This article originally appeared in Surface Magazine
What’s Happening: Due to travel restrictions, Tom Dixon couldn’t go to Stockholm to debut his namesake brand’s latest offerings during the city’s design week. In lieu of a physical body, the British designer went as a hologram.
The Download: Dixon’s likeness attended a series of events yesterday, including an auction of signed Cloud prototypes, a flower arranging workshop, and a disco hosted by the Swedish music technology company Teenage Engineering. His use of hologram technology builds off of his recent 24 Hours concept, in which his studio forgoed taking booths at Maison & Objet and 3daysofdesign to instead create an events schedule spanning different locations across Paris and Copenhagen. Each event would then be recorded and disseminated online.
His decision to attend Stockholm Design Week as a hologram may seem like a gimmick, but workplace analysts suggest he might be onto something. As the post-coronavirus situation remains unclear and companies are still envisioning how to foster collaboration in more interactive ways from afar, holograms are emerging as a novel approach. They’re much more engaging to work with than tiles of faces on a screen, and can virtually re-create in-person meetings whether at home or in the office. (News programs have caught on.)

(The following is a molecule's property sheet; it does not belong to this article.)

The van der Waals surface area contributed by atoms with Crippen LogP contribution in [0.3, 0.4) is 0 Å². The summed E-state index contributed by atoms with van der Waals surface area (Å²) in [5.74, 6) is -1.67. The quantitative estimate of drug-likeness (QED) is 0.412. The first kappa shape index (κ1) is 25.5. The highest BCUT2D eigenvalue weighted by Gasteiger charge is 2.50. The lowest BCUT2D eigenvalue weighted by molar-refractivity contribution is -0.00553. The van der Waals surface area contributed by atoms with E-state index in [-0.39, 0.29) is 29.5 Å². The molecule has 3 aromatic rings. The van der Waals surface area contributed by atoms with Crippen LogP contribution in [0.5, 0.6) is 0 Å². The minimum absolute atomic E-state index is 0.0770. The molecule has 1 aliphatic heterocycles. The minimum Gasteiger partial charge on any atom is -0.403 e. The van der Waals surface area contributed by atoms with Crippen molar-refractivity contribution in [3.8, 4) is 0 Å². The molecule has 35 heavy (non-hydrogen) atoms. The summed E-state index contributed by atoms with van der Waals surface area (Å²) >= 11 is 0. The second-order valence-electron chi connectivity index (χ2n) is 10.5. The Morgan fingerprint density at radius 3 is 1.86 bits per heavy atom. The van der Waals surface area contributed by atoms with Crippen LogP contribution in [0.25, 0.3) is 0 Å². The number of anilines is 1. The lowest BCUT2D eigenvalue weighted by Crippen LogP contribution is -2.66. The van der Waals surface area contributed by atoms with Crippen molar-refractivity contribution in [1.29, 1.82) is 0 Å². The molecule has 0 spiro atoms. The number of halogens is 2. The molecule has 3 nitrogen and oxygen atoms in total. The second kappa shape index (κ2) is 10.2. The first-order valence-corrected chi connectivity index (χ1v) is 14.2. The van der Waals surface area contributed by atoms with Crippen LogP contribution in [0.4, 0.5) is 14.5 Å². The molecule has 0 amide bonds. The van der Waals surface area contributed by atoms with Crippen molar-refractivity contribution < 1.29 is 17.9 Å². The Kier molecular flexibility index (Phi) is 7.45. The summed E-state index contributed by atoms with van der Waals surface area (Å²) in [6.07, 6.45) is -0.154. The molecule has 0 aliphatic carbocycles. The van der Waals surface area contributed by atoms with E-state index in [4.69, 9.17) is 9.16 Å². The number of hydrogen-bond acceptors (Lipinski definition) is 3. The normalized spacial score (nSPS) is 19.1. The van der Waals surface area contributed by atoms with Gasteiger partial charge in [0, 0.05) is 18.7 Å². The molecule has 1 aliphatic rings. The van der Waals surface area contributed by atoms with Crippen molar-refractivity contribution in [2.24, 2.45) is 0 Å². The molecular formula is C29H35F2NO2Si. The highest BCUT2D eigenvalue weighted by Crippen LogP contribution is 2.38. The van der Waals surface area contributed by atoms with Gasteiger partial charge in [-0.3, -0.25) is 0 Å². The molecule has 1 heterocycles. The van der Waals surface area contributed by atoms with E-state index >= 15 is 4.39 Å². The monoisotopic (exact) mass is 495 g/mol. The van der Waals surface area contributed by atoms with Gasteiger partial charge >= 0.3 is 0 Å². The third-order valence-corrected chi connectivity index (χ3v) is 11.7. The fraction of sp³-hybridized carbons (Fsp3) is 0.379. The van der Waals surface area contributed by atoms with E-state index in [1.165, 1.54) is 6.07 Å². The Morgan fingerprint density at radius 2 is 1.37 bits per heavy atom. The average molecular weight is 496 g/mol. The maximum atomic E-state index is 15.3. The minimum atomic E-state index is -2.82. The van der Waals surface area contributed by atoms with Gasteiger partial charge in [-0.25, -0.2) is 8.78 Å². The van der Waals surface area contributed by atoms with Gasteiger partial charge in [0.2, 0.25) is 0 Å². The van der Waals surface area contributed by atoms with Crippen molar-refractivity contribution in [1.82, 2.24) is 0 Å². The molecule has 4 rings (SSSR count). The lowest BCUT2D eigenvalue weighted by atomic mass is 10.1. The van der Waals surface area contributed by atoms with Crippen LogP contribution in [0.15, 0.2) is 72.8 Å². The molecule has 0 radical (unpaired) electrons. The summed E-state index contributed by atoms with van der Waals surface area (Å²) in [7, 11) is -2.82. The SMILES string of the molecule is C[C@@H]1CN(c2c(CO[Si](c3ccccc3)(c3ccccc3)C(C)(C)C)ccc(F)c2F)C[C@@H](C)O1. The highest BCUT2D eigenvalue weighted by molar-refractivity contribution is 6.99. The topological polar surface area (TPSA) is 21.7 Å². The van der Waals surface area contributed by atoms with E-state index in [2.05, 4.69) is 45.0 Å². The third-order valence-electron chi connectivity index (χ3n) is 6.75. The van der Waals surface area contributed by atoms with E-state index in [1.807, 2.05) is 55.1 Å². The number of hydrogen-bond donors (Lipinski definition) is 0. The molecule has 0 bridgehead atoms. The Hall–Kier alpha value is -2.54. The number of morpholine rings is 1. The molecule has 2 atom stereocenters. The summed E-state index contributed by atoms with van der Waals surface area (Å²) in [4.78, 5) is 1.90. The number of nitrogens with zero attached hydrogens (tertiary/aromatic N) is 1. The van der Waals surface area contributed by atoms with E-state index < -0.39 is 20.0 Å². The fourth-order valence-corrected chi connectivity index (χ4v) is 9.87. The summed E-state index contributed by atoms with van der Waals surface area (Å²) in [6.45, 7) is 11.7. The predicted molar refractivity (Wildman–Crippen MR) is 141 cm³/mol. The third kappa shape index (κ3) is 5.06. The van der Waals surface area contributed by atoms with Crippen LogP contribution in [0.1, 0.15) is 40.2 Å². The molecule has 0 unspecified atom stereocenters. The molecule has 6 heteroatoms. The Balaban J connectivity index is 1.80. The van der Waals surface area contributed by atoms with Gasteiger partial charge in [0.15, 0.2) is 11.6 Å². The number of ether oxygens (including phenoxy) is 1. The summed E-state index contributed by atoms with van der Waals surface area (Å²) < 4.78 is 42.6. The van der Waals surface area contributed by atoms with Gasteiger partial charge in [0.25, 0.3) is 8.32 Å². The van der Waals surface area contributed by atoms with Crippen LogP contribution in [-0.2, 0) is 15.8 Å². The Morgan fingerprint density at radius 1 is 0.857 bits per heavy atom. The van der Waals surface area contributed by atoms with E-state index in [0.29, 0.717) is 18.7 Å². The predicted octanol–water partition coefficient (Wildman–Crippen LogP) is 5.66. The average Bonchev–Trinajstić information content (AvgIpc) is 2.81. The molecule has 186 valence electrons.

In Their Own Words: While Dixon admits that trade fairs likely aren’t going anywhere, he encourages designers to think outside of the box. “You have to have more inventive ways of reaching people right now,” Dixon tells Dezeen. “New formats will emerge that are more of a mix of digital and physical, because that’s the way the world is moving. Trade fairs are a huge burden in terms of time, energy, and money. They have been very useful to us, but you end up possibly preaching to the converted. The idea is to go beyond your comfort zone.”
Surface Says: For a sector that depends on being able to inhabit space, holograms may soon become the new normal for designers seeking to reach new markets without the burden of traveling.